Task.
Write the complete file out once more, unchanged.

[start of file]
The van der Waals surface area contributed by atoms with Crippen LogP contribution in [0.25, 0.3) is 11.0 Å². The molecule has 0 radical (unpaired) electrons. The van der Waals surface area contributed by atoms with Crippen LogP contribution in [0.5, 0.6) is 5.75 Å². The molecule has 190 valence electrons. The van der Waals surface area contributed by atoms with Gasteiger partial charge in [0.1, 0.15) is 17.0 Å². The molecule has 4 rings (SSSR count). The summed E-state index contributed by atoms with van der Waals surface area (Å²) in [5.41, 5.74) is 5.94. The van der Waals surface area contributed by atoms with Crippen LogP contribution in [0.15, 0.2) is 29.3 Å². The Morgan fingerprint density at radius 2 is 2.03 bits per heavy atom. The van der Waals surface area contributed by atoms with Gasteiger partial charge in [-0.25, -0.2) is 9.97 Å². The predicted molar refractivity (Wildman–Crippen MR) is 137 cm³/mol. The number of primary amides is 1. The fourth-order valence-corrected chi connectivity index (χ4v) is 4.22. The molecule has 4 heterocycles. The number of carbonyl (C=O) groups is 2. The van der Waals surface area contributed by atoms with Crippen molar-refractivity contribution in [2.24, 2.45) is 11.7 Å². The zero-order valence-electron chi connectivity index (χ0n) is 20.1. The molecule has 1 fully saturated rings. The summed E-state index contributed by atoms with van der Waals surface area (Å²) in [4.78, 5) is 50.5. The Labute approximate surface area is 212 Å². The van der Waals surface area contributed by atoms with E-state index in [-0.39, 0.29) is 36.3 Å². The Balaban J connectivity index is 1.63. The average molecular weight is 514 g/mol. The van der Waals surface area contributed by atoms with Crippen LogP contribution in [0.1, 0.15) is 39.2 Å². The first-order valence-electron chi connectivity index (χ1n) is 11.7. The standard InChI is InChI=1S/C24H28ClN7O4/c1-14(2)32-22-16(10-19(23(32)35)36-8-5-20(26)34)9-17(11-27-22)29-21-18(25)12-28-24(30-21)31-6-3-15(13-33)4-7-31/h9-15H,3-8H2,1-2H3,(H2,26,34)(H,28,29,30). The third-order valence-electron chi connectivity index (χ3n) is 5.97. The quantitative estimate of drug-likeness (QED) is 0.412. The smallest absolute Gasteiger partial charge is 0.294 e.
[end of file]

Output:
The van der Waals surface area contributed by atoms with Crippen LogP contribution in [0.25, 0.3) is 11.0 Å². The molecule has 0 radical (unpaired) electrons. The van der Waals surface area contributed by atoms with Crippen LogP contribution in [0.5, 0.6) is 5.75 Å². The molecule has 190 valence electrons. The van der Waals surface area contributed by atoms with Gasteiger partial charge in [0.1, 0.15) is 17.0 Å². The molecule has 4 rings (SSSR count). The summed E-state index contributed by atoms with van der Waals surface area (Å²) in [5.41, 5.74) is 5.94. The van der Waals surface area contributed by atoms with Crippen LogP contribution in [0.15, 0.2) is 29.3 Å². The Morgan fingerprint density at radius 2 is 2.03 bits per heavy atom. The van der Waals surface area contributed by atoms with Gasteiger partial charge in [-0.25, -0.2) is 9.97 Å². The predicted molar refractivity (Wildman–Crippen MR) is 137 cm³/mol. The number of primary amides is 1. The fourth-order valence-corrected chi connectivity index (χ4v) is 4.22. The molecule has 4 heterocycles. The number of carbonyl (C=O) groups is 2. The van der Waals surface area contributed by atoms with Crippen molar-refractivity contribution in [2.24, 2.45) is 11.7 Å². The zero-order valence-electron chi connectivity index (χ0n) is 20.1. The molecule has 1 fully saturated rings. The summed E-state index contributed by atoms with van der Waals surface area (Å²) in [4.78, 5) is 50.5. The Labute approximate surface area is 212 Å². The van der Waals surface area contributed by atoms with E-state index in [-0.39, 0.29) is 36.3 Å². The Balaban J connectivity index is 1.63. The average molecular weight is 514 g/mol. The van der Waals surface area contributed by atoms with Crippen LogP contribution in [0.1, 0.15) is 39.2 Å². The first-order valence-electron chi connectivity index (χ1n) is 11.7. The standard InChI is InChI=1S/C24H28ClN7O4/c1-14(2)32-22-16(10-19(23(32)35)36-8-5-20(26)34)9-17(11-27-22)29-21-18(25)12-28-24(30-21)31-6-3-15(13-33)4-7-31/h9-15H,3-8H2,1-2H3,(H2,26,34)(H,28,29,30). The third-order valence-electron chi connectivity index (χ3n) is 5.97. The quantitative estimate of drug-likeness (QED) is 0.412. The smallest absolute Gasteiger partial charge is 0.294 e.